tristanperry - 4:59 pm on Jan 28, 2011 (gmt 0) [edited by: Brett_Tabke at 9:22 pm (utc) on Jan 28, 2011]
Earlier this week Google launched an algorithmic change that will tend to rank scraper sites or sites with less original content lower. The net effect is that searchers are more likely to see the sites that wrote the original content. An example would be that stackoverflow.com will tend to rank higher than sites that just reuse stackoverflow.com's content. Note that the algorithmic change isn't specific to stackoverflow.com though.
I know a few people here on HN had mentioned specific queries like [pass json body to spring mvc] or [aws s3 emr pig], and those look better to me now. I know that the people here all have their favorite programming-related query, so I wanted to ask if anyone notices a search where a site like efreedom ranks higher than SO now? Most of the searches I tried looked like they were returning SO at the appropriate times/slots now.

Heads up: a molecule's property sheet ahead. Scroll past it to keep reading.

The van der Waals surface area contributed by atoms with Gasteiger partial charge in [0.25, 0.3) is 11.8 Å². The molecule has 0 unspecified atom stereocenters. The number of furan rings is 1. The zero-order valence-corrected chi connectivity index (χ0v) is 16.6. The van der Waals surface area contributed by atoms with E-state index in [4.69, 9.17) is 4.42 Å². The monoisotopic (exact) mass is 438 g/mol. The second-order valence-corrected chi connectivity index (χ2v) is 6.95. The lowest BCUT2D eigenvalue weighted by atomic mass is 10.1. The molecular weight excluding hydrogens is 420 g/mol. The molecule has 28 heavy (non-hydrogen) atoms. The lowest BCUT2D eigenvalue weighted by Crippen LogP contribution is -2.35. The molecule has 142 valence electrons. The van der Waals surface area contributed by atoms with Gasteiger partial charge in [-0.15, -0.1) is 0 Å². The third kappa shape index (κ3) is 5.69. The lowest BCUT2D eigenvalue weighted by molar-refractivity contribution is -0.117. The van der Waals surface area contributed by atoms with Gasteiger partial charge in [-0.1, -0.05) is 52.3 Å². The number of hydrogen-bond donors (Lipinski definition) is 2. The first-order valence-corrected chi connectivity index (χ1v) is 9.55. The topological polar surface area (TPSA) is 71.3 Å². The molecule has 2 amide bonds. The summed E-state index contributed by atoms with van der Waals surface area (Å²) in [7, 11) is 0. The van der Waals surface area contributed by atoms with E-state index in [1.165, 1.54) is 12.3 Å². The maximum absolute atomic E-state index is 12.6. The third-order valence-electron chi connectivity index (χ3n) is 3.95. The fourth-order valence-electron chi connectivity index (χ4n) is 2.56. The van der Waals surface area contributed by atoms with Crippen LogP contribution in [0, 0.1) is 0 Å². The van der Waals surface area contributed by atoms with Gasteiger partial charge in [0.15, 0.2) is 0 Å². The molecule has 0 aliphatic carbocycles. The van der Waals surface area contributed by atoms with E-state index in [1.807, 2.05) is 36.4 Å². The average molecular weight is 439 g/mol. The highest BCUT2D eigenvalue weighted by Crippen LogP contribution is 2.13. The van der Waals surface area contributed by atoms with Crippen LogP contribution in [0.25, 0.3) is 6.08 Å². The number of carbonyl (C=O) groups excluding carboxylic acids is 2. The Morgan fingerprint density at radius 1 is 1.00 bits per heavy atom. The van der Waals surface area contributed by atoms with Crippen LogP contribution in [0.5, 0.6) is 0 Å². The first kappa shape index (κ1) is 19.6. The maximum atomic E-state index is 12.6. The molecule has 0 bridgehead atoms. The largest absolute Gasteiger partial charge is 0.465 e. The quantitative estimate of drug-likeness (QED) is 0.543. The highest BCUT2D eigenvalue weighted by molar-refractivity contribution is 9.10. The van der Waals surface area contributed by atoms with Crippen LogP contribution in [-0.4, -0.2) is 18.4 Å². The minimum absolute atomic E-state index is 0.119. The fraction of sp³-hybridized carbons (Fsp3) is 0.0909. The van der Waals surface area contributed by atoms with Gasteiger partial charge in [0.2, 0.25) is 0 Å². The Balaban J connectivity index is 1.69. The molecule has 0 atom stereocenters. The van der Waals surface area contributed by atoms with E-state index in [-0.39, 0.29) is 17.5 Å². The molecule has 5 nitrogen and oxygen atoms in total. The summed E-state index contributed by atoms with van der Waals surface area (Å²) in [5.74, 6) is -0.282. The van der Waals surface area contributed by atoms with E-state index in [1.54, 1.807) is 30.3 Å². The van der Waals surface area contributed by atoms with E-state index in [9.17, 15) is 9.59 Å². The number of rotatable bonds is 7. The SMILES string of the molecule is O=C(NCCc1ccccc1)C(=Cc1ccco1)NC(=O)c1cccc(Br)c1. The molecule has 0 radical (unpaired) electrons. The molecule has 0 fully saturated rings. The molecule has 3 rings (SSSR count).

I know there's an existing thread for SERP/algo changes, although this mainly seems to be a 'new' development in that it relates to further tackling dup content scrapers. Mods feel free to merge with an existing thread if needed though.
From Matt Cutts Blog:
I just wanted to give a quick update on one thing I mentioned in my search engine spam post.
My post mentioned that “we’re evaluating multiple changes that should help drive spam levels even lower, including one change that primarily affects sites that copy others’ content and sites with low levels of original content.” That change was approved at our weekly quality launch meeting last Thursday and launched earlier this week.
This was a pretty targeted launch: slightly over 2% of queries change in some way, but less than half a percent of search results change enough that someone might really notice. The net effect is that searchers are more likely to see the sites that wrote the original content rather than a site that scraped or copied the original site’s content.
[edit reason] Added link for the Cuttlets [/edit]
[edited by: Brett_Tabke at 9:22 pm (utc) on Jan 28, 2011]